## Lazier function definitions by merging partial values

This post continues from an idea of Ryan Ingram’s in an email thread *How to make code least strict?*.

### A pretty story

Pattern matching in function definitions is very handy and has a declarative feel. For instance,

```
sum [] = 0
sum (x:xs) = x + sum xs
```

Simply replace “`=`

” by “`==`

” to read such a set of pattern clauses (partial definitions) as a collection of properties specifying a `sum`

function:

- The sum of an empty list equals zero
- The sum of a (non-empty) list
`x:xs`

equals`x`

plus the sum of the`xs`

.

Moreover, these properties *define* the `sum`

function, in that `sum`

is the least-defined function that satisfies these two properties.

Guards have a similar style and meaning:

```
abs x | x < 0 = -x
abs x | x >= 0 = x
```

Replacing “`=`

” by “`==`

” and guards by logical implication, we again have two properties that define `abs`

:

```
x < 0 ==> abs x == -x
x >= 0 ==> abs x == x
```

### O, the lies!

This pretty story is a lie, as becomes apparent when we look at overlapping clauses.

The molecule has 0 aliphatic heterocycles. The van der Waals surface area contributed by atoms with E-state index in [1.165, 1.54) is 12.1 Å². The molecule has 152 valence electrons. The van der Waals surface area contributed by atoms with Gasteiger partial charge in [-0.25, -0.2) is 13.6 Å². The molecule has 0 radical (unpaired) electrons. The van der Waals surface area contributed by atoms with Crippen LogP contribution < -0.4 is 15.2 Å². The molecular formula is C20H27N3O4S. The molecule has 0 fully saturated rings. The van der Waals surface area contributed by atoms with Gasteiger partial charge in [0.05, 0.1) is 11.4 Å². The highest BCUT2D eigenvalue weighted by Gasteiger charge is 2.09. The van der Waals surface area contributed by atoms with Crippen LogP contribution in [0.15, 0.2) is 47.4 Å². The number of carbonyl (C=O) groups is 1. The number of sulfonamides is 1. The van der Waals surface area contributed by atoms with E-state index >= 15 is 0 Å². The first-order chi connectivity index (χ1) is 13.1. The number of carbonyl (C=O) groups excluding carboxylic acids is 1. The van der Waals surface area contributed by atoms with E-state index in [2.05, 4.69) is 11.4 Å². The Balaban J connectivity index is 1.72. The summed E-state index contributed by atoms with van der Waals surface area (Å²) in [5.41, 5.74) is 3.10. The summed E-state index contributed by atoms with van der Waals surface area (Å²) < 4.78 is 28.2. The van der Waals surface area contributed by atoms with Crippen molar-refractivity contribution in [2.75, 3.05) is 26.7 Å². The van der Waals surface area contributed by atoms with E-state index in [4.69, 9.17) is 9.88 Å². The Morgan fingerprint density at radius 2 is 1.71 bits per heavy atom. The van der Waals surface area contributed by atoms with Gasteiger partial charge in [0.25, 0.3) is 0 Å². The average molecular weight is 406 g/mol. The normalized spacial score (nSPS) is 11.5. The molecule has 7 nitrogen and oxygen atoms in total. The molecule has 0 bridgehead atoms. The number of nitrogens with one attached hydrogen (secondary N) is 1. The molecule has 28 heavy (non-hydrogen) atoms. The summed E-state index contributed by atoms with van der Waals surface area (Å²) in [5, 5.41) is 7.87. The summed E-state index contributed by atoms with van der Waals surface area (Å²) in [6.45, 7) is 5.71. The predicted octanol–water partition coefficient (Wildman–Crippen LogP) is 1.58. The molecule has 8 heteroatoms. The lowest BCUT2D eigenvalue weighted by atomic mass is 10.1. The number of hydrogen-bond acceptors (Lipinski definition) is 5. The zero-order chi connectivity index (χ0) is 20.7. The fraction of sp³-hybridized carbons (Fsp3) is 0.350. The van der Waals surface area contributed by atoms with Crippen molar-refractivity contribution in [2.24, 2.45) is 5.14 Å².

For instance, we’re more likely to write `abs`

without the second guard:

```
abs x | x < 0 = -x
abs x = x
```

A declarative of the second clause (*∀ x. abs x == x*) is false.

I’d more likely write

```
abs x | x < 0 = -x
| otherwise = x
```

which is all the more deceptive, since “`otherwise`

” doesn’t really mean otherwise.
It’s just a synonym for “`True`

“.

Another subtle but common problem arises with definitions like the following, as pointed out by ChrisK in *How to make code least strict?*:

```
zip :: [a] -> [b] -> [(a,b)]
zip [] _ = []
zip _ [] = []
zip (x:xs') (y:ys') = (x,y) : zip xs' ys'
```

These three clauses read like independently true properties for `zip`

.
The first two clauses overlap, but their values agree, so what could possibly go wrong with a declarative reading?

The problem is that there are really *three* flavors of lists, not two.
This definition explicitly addresses the nil and cons cases, leaving ⊥.

By the definition above, the value of ‘`zip [] ⊥`

‘ is indeed `[]`

, which is consistent with each clause.
However, the value of ‘`zip ⊥ []`

‘ is ⊥, because Haskell semantics says that each clause is tried in order, and the first clause forces evaluation of `⊥`

when comparing it with `[]`

.
This ⊥ value is inconsistent with reading the second clause as a property.
Swapping the first two clauses fixes the second example but breaks the first one.

Is it possible to fix `zip`

so that its meaning is consistent with these three properties?
We seem to be stuck with an arbitrary bias, with strictness in the first or second argument.

Or are we?

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